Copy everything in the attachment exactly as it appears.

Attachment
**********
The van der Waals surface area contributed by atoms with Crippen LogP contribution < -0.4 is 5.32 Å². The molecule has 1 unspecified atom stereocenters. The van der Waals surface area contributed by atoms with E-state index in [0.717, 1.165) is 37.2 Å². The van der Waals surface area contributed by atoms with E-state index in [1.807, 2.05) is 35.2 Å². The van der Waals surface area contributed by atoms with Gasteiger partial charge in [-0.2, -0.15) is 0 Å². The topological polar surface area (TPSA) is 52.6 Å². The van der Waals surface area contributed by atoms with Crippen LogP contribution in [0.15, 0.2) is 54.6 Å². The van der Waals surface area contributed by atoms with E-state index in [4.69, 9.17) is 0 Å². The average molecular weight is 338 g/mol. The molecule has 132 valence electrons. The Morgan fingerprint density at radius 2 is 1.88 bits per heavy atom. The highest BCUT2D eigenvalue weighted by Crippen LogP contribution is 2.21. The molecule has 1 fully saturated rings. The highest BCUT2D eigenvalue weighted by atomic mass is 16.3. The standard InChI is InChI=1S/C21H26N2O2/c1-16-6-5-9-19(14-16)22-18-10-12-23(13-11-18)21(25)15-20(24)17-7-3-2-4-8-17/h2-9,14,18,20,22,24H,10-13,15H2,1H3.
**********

The van der Waals surface area contributed by atoms with Crippen LogP contribution < -0.4 is 5.32 Å². The molecule has 1 unspecified atom stereocenters. The van der Waals surface area contributed by atoms with E-state index in [0.717, 1.165) is 37.2 Å². The van der Waals surface area contributed by atoms with E-state index in [1.807, 2.05) is 35.2 Å². The van der Waals surface area contributed by atoms with Gasteiger partial charge in [-0.2, -0.15) is 0 Å². The topological polar surface area (TPSA) is 52.6 Å². The van der Waals surface area contributed by atoms with Crippen LogP contribution in [0.15, 0.2) is 54.6 Å². The van der Waals surface area contributed by atoms with E-state index in [4.69, 9.17) is 0 Å². The average molecular weight is 338 g/mol. The molecule has 132 valence electrons. The Morgan fingerprint density at radius 2 is 1.88 bits per heavy atom. The highest BCUT2D eigenvalue weighted by Crippen LogP contribution is 2.21. The molecule has 1 fully saturated rings. The highest BCUT2D eigenvalue weighted by atomic mass is 16.3. The standard InChI is InChI=1S/C21H26N2O2/c1-16-6-5-9-19(14-16)22-18-10-12-23(13-11-18)21(25)15-20(24)17-7-3-2-4-8-17/h2-9,14,18,20,22,24H,10-13,15H2,1H3.